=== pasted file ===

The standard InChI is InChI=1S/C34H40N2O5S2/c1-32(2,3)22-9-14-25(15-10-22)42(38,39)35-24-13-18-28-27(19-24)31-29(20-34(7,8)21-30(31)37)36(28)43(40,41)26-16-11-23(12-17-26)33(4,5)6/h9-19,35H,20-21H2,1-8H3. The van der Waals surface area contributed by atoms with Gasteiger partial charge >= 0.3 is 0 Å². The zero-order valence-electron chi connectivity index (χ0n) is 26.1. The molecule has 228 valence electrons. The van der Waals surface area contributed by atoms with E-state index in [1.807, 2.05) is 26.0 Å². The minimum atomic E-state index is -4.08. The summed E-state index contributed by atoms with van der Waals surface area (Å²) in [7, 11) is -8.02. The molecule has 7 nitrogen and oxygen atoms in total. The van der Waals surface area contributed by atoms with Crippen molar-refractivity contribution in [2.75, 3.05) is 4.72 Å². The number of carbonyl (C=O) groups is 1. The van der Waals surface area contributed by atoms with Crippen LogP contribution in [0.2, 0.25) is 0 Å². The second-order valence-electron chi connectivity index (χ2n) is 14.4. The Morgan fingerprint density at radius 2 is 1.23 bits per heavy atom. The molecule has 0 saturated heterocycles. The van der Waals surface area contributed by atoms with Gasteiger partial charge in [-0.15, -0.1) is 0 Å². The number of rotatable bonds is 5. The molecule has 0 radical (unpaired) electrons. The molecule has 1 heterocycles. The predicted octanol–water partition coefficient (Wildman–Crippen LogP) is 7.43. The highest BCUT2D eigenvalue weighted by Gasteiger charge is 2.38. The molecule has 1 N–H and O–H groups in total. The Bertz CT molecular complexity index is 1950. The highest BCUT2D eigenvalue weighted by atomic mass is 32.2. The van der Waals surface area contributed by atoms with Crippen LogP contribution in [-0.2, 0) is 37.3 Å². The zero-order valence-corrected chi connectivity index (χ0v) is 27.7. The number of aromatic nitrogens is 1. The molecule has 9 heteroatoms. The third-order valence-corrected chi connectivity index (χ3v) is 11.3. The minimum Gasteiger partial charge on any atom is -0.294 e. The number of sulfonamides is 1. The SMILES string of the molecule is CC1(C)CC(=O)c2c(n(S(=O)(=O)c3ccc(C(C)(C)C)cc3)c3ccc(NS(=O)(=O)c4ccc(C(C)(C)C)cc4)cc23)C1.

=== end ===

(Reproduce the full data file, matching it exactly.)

The standard InChI is InChI=1S/C34H40N2O5S2/c1-32(2,3)22-9-14-25(15-10-22)42(38,39)35-24-13-18-28-27(19-24)31-29(20-34(7,8)21-30(31)37)36(28)43(40,41)26-16-11-23(12-17-26)33(4,5)6/h9-19,35H,20-21H2,1-8H3. The van der Waals surface area contributed by atoms with Gasteiger partial charge >= 0.3 is 0 Å². The zero-order valence-electron chi connectivity index (χ0n) is 26.1. The molecule has 228 valence electrons. The van der Waals surface area contributed by atoms with E-state index in [1.807, 2.05) is 26.0 Å². The minimum atomic E-state index is -4.08. The summed E-state index contributed by atoms with van der Waals surface area (Å²) in [7, 11) is -8.02. The molecule has 7 nitrogen and oxygen atoms in total. The van der Waals surface area contributed by atoms with Crippen molar-refractivity contribution in [2.75, 3.05) is 4.72 Å². The number of carbonyl (C=O) groups is 1. The van der Waals surface area contributed by atoms with Crippen LogP contribution in [0.2, 0.25) is 0 Å². The second-order valence-electron chi connectivity index (χ2n) is 14.4. The Morgan fingerprint density at radius 2 is 1.23 bits per heavy atom. The molecule has 0 saturated heterocycles. The van der Waals surface area contributed by atoms with Gasteiger partial charge in [-0.15, -0.1) is 0 Å². The number of rotatable bonds is 5. The molecule has 0 radical (unpaired) electrons. The molecule has 1 heterocycles. The predicted octanol–water partition coefficient (Wildman–Crippen LogP) is 7.43. The highest BCUT2D eigenvalue weighted by Gasteiger charge is 2.38. The molecule has 1 N–H and O–H groups in total. The Bertz CT molecular complexity index is 1950. The highest BCUT2D eigenvalue weighted by atomic mass is 32.2. The van der Waals surface area contributed by atoms with Crippen LogP contribution in [-0.2, 0) is 37.3 Å². The zero-order valence-corrected chi connectivity index (χ0v) is 27.7. The number of aromatic nitrogens is 1. The molecule has 9 heteroatoms. The third-order valence-corrected chi connectivity index (χ3v) is 11.3. The minimum Gasteiger partial charge on any atom is -0.294 e. The number of sulfonamides is 1. The SMILES string of the molecule is CC1(C)CC(=O)c2c(n(S(=O)(=O)c3ccc(C(C)(C)C)cc3)c3ccc(NS(=O)(=O)c4ccc(C(C)(C)C)cc4)cc23)C1.